News | June 27, 2024

Psylo Partnership To Deliver Psychedelic Treatments For Mental Health

  • Brain and Mind Centre joins forces with global biotech start-up
  • University research expertise combined with Psylo's artificial intelligence platform promises life-changing therapeutics.

The University of Sydney’s Brain and Mind Centre has partnered with Psylo, a global biotechnology startup and pioneer in non-hallucinogenic psychedelic drugs, to develop innovative treatments for psychiatric and neurological disorders using advanced artificial intelligence technologies.

This initiative highlights the University’s commitment to bridging academic research with industry innovation, providing real-world solutions to pressing health issues.

Dr Nick Everett, a Research Fellow and NHMRC Emerging Leader at the University of Sydney’s School of Psychology and an expert in behavioural neuroscience, has been awarded a partnership grant by the University’s Brain and Mind Centre to lead this initiative.

Dr Everett has developed machine-learning-guided behavioural analysis technology, which utilises high frame-rate cameras and sophisticated data-parsing techniques to predict the behavioural profiles and potential therapeutic properties of new drugs. Psylo will use this powerful platform, which is exclusively available to them, to enhance the capacity and efficiency of Psylo’s drug development.

“This partnership with Psylo represents a pivotal moment in our ongoing efforts to translate academic research into transformative treatments,” Dr Everett said.

“By combining our machine-learning models with Psylo's cutting-edge platform, we aim to develop more effective and safer treatments for mental health conditions, at a pace faster than previously possible.”

Psylo is at the forefront of developing novel medicines that utilise the body’s serotonin receptors to treat central nervous system disorders. Their work focuses on ‘non-hallucinogenic 5-HT2A agonists’ that activate the 5-HT2A serotonin receptor, like traditional psychedelics, but without causing psychoactive effects. Their compounds have shown promise in preclinical studies for their antidepressant effects and ability to promote neuroplasticity.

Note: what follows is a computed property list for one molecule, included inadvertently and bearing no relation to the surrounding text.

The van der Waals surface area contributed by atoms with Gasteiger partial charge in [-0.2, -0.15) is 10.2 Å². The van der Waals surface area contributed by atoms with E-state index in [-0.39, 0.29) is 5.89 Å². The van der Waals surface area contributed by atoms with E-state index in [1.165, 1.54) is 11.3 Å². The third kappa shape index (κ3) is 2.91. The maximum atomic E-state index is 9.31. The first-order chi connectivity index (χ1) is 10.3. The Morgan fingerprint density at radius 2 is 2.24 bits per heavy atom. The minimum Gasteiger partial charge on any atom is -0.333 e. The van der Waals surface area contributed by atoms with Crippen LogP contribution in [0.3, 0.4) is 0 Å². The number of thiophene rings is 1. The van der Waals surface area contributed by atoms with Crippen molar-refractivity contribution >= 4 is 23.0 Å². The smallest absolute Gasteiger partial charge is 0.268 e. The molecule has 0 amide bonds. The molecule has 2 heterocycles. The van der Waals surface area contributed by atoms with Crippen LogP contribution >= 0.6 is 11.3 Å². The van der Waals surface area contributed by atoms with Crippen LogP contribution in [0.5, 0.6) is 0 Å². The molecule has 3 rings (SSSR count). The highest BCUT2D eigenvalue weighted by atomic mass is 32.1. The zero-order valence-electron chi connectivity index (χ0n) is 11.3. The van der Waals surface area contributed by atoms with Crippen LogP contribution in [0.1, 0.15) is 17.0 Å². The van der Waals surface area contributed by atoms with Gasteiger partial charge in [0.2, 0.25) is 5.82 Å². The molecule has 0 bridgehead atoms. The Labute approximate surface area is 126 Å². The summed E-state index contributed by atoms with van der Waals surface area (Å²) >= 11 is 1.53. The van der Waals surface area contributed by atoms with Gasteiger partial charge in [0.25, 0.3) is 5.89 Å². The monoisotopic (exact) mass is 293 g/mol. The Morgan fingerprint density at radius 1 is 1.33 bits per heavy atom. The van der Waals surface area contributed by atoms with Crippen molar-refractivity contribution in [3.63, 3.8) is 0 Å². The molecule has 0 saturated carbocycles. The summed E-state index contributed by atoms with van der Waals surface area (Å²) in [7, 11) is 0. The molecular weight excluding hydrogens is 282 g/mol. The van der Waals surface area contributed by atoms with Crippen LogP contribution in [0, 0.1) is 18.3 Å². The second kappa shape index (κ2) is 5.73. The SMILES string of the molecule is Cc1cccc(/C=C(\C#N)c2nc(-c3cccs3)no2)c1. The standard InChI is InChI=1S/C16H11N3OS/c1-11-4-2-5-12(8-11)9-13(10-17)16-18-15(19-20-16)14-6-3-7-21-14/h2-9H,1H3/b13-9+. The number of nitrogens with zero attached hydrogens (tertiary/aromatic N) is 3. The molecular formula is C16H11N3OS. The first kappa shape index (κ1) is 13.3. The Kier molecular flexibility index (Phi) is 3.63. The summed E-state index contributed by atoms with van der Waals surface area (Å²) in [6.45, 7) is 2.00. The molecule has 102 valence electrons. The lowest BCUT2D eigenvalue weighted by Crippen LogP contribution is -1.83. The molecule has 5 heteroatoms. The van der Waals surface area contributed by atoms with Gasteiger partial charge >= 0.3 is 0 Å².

Psylo aims to address the limitations of conventional treatments, like SSRI antidepressants, and the barriers faced by traditional psychedelic therapies.

Chief Scientific Officer at Psylo and University of Sydney alumnus Dr Samuel Banister said: “Our proprietary computational platform has successfully optimised next-generation drug candidates that retain the therapeutic benefits of natural psychedelics in preclinical models.

“The expertise provided by Dr Everett and the University will be invaluable in accelerating the translation of these compounds into viable treatments for patients."

This collaboration comes at a crucial time, as Australia has recently become the first country to allow psilocybin and MDMA to be prescribed for the treatment of depression and post-traumatic stress disorder (PTSD), respectively.

Despite their potential, the high cost of these treatments – estimated at more than $20,000 per course – makes them inaccessible to most. Psylo aims to bridge this gap by offering more cost-effective solutions that retain the therapeutic benefits of psychedelics without the need for specialised administration under clinical supervision.

Psylo CEO Josh Ismin said: “The treatments we are developing could redefine how we treat depression, anxiety, and other central nervous system disorders. Through this partnership, we can use machine-learning approaches to expedite the development of these promising therapeutics to address this tremendous unmet need.”

Mr Ismin said that Psylo is on track to begin its first human clinical trials next year.

This partnership, funded through the Brain and Mind Centre’s Partnership Grant scheme, highlights the successful trajectory of university-industry collaborations, such as the University’s partnership with Kinoxis Therapeutics, in which Dr Everett has also played an important role.

Like Kinoxis, this new venture with Psylo could become a landmark in psychiatric medicine, demonstrating the University’s pivotal role in fostering innovation that addresses significant public health challenges.

Source: The University of Sydney